Math Warm-Ups April 8-12, 2013

Wow–how has it been a whole month since I last posted math warm-ups?  Oh, yeah, because MARCH was crazy–including a SNOW DAY and SPRING BREAK right next to each other.  And not that April is any less busy, but at least this week could be considered somewhat normal.  Oh, not it wasn’t–I had a sub on Tuesday.  But hey, what’s normal anyway, right?  Regardless, here are some recent math warm-ups I haven’t shared yet.

First of all, a couple from last week:

This one was to help discuss fraction place value, and also to help us talk about writing clear and concise answers to questions like these (in preparation for MAP testing in just over a week).

This one was to help discuss fraction place value, and also to help us talk about writing clear and concise answers to questions like these (in preparation for MAP testing in just over a week).

Can you tell I ran out of paper and didn't have a chance to get more for a couple of days?  Sorry. :)  This one is another place value one, hoping that students would see the relationship between money and fractions, and how they can just "move" the decimal (by multplying by 10), rather than having to use the algorithm to solve the problem.

Can you tell I ran out of paper and didn’t have a chance to get more for a couple of days? Sorry. 🙂 This one is another place value one, hoping that students would see the relationship between money and fractions, and how they can just “move” the decimal (by multiplying by 10), rather than having to use the algorithm to solve the problem.

This week’s warm-ups:

Wednesday

We needed to reminded (again) about equivalent fractions, as well as their tie to decimals.

We needed to reminded (again) about equivalent fractions, as well as their tie to decimals.

This one came right off of our Edison benchmark practice from this month.  We're using the problems on that assessment to help us analyze the "why" of the ones we get wrong.  This can help us not make those same mistakes again the next time we encounter them.

This one came right off of our Edison benchmark practice from this month. We’re using the problems on that assessment to help us analyze the “why” of the ones we get wrong. This can help us not make those same mistakes again the next time we encounter them.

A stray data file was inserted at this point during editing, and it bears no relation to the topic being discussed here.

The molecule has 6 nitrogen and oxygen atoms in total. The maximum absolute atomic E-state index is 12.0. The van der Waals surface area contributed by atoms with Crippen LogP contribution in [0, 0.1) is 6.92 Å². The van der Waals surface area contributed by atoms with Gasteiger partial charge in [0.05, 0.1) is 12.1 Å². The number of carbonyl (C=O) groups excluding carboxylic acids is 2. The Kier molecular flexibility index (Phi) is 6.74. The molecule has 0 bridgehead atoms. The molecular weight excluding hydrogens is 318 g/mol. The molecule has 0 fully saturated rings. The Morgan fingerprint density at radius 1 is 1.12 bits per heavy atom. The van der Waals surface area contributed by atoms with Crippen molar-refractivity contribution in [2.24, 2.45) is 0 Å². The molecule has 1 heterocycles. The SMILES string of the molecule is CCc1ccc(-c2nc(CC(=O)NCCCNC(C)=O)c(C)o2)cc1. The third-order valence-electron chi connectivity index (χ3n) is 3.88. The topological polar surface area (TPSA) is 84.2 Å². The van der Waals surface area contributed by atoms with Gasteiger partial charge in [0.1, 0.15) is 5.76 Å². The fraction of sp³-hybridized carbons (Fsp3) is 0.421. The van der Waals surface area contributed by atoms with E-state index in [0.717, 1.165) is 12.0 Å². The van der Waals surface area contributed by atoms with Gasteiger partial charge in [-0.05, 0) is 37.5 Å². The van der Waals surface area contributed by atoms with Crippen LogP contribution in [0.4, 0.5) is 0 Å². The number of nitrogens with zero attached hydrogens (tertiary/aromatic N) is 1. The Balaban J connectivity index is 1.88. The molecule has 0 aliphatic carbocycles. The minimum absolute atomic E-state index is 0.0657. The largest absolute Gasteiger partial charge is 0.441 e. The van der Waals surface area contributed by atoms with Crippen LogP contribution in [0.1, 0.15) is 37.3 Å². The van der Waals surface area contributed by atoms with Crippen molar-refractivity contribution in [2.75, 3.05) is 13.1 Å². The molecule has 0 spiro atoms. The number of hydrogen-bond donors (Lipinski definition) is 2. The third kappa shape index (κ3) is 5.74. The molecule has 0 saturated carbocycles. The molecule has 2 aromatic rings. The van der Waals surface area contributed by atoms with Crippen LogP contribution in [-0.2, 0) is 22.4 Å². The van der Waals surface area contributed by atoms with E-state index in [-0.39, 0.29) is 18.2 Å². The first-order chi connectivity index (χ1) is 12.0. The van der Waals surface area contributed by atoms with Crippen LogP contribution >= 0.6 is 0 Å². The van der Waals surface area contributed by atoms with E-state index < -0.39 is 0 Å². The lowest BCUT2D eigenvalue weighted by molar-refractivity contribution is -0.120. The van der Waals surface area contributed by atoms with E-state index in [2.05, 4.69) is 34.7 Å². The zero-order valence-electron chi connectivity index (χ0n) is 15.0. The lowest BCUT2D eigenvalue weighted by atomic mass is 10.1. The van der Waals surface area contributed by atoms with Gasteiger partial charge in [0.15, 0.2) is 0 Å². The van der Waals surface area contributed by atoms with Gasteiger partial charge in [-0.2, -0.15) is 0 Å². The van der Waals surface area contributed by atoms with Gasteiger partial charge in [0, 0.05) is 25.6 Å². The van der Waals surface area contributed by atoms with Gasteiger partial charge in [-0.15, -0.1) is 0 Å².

This is another Edison problem, but I changed the numbers.  Many students are still not remembering to make the denominators the same before they add.  This one also elicited great conversations around simplifying answers--both how and why here as well.

This is another Edison problem, but I changed the numbers. Many students are still not remembering to make the denominators the same before they add. This one also elicited great conversations around simplifying answers–both how and why here as well.

 

I’m hoping I’m back in the routine of posting warm-ups.  Sorry if you’ve missed them! 🙂

 

 

iPad Scout Reflections Week 2: Math Revisions and Video Thoughts

So I realize it’s really only been a couple of days since I posted my Week 1 Reflections, but since today was technically the end of Week 2 and we had such a fabulous tech day, I thought I’d tell the story today.

Since our horrible experience last Friday trying to get our Dropboxes all figured out, we’ve had some pretty successful days with our iPads.  Today was a particularly great day, with many great ideas flowing about how we could enhance our learning by using our iPads to record our thinking.

On Monday, we started an investigation in math that was focused around my son, Riley’s, allowance.

Riley's Allowance Problem

Riley’s Allowance Problem

Now, the math involved in this problem was not difficult; the focus here was on using clear and concise notation to record thinking, as well as revising your work before “publishing” it for others to see.  We focused on making sure we followed all of the directions and did the whole problem (which is a great skill to review since we’re doing state testing starting in about a week and a half. 🙂 )

Kiddos spent two days working on the problem and then creating their posters.  After everyone had a poster, we did a gallery walk where groups were responsible for leaving feedback for others related to how well they accomplished each of those goals.  They left plusses and deltas for the group to consider as they revised their poster later.

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Revising based on what classmates said about their poster.

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One of their “deltas” was that they had too much white space and not enough numbers. They added in equations to show how they got their answers.

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Creative use of paper scraps as “white out” to cover parts they needed to change.

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Don’t you just love the combination of “old school” and “new school” here? IPads right alongside big ‘ole paper and markers. 🙂  They’re using one as a calculator and the other has a screenshot of the original directions where they did their draft work before the poster.

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Adding headings to each section (which classmates thought included too much writing) helped their thinking make more sense.